No Biking in the House Without a Helmet: A Book Review

Nine kids, three continents, two parents, one family

Elizabeth Curry December 18, 2014
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We had recently brought home our first adopted son and I was struggling. I was struggling to navigate this new territory of a brand new 3 ½ year old son, nearly constant raging, and general upheaval. This wasn’t how I pictured how this adoption would play out. And then I happened upon an essay by Melissa Fay Greene, “Post-Adoption Panic,” which appeared in the book, A Love Like No Other: Stories from Adoptive Parents. In it, Ms. Greene recounts how one day, after bringing her first adopted son home, she found herself weeping in the laundry room over having to do his sheets. It is a poignant essay and one that spoke to me like nothing else had. I realized that I wasn’t the only one to experience these feelings towards my new child. Melissa got over it, I will, too!

So powerful was this feeling of connection and thankfulness towards Ms. Greene that when I discovered that she would be in my town signing her newest book, There Is No Me Without You, I rounded up a friend and made sure to go. Afterwards, lugging my copy of A Love Like No Other along with me, I had the chance to personally thank her for her writing and for her vicarious help. She graciously signed both her new book and the book I had brought with me and I left happy.

All of this is a prelude to explain why, when Adoption.com wanted a review of Melissa Fay Greene’s newest book, No Biking in the House Without a Helmet, I jumped at the chance. This is Ms. Greene’s memoir of raising her 9 children. She gave birth to four, and then she and her husband adopted a boy from Bulgaria (after which she found herself crying in the laundry room). That adoption was followed by a daughter from Ethiopia and then another son, also from Ethiopia. At this point, they believed their family was complete. That is until one of their older sons, who was volunteering at various orphanages in Ethiopia, called his parents one night to tell them about a pair of brothers that they had to adopt. To everyone’s amazement, his parents agreed. These two boys make their eighth and ninth children.

Ms. Greene’s book is funny, sad, thoughtful, and gut-wrenching by turns. She does not try to convey a perfect family, but a real one. A family full of love and all the other complicated emotions that arise when people live together and care about one another. She describes difficult family issues as well as happy ones and is open about her own emotions. One of the things I appreciated most about how Ms. Greene compiles these stories is that it isn’t just about her adopted children or her birth children or about the adoption process or the process of living in an adoptive family. It is all these things, but none takes center stage. Just like in every other adoptive family, the adoptions and the children which result from these adoptions all become mixed-up together with everyone and everything which was already there. The book isn’t all about one thing, but then neither is her family.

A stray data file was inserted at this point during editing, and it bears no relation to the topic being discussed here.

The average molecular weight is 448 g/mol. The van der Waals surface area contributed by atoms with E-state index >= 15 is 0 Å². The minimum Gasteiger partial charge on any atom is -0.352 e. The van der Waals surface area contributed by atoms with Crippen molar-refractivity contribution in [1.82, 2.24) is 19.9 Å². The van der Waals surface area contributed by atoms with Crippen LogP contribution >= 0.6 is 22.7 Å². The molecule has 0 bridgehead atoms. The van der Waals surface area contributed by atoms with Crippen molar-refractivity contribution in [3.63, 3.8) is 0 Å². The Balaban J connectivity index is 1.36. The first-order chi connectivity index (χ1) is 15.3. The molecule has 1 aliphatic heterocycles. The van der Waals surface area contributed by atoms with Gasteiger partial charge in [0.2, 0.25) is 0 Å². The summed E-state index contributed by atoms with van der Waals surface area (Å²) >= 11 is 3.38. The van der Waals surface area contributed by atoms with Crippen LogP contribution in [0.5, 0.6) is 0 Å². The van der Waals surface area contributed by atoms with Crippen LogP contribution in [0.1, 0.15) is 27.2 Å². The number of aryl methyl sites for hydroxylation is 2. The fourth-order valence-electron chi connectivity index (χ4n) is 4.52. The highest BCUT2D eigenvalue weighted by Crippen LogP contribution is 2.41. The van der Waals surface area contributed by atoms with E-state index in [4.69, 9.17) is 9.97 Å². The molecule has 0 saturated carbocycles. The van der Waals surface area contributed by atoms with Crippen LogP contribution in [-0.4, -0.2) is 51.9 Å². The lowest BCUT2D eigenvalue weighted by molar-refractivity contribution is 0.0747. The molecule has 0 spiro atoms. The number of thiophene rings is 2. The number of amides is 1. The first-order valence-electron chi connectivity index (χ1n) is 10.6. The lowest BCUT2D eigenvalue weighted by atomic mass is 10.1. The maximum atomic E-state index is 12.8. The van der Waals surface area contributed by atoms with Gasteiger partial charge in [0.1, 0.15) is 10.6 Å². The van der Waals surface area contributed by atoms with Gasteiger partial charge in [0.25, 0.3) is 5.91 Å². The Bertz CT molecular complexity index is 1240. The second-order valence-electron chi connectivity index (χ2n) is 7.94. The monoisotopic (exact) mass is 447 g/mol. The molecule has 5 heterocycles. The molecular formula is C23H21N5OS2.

The book is more poignant today than it was when it was published in 2011. In October 2014, Ms. Greene’s son, Sol, committed suicide. Sol was the Greene’s second Ethiopian adoption. As I was reading the book, I knew that one of her sons had died, but was unsure which one. When I looked up the information, I felt stunned, though I didn’t know him apart from his mother’s writing. Ms. Greene had written about her children with such grace and love that I felt as though I knew him a little bit and it hurt to know he was no longer on this earth.

Sol’s suicide is a hard epilogue to the story. By all accounts, this was unexpected and there was certainly no hint of it in Ms. Greene’s writing about her son. But this, too, is part of the story of adoption. A study published by the journal, Pediatrics, concludes with the line: “The odds for reported suicide attempt are elevated in individuals who are adopted relative to those who are not adopted.” It is not how we want stories to end.

Ultimately, this book is a testament to the love of family. That family can work even if not everyone is biologically related or looks the same or if there are two or five or nine children. It is love that makes the family and allows its members to enjoy the good times and to weather the hard ones.

My condolences go out to Ms. Greene and her family at the loss of their son and brother. Thank you for sharing his life and your family with us.

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Elizabeth Curry

Elizabeth Curry is mother to 12 children, five of whom were adopted: two from Vietnam and three from China. She hopes that by sharing the experiences of her family she can encourage others in the trenches. When she is not taking care of children, Elizabeth writes, home schools, sews, teaches piano, and loves reading. You can follow along with her loud and crazy life at her blog, Ordinary Time.


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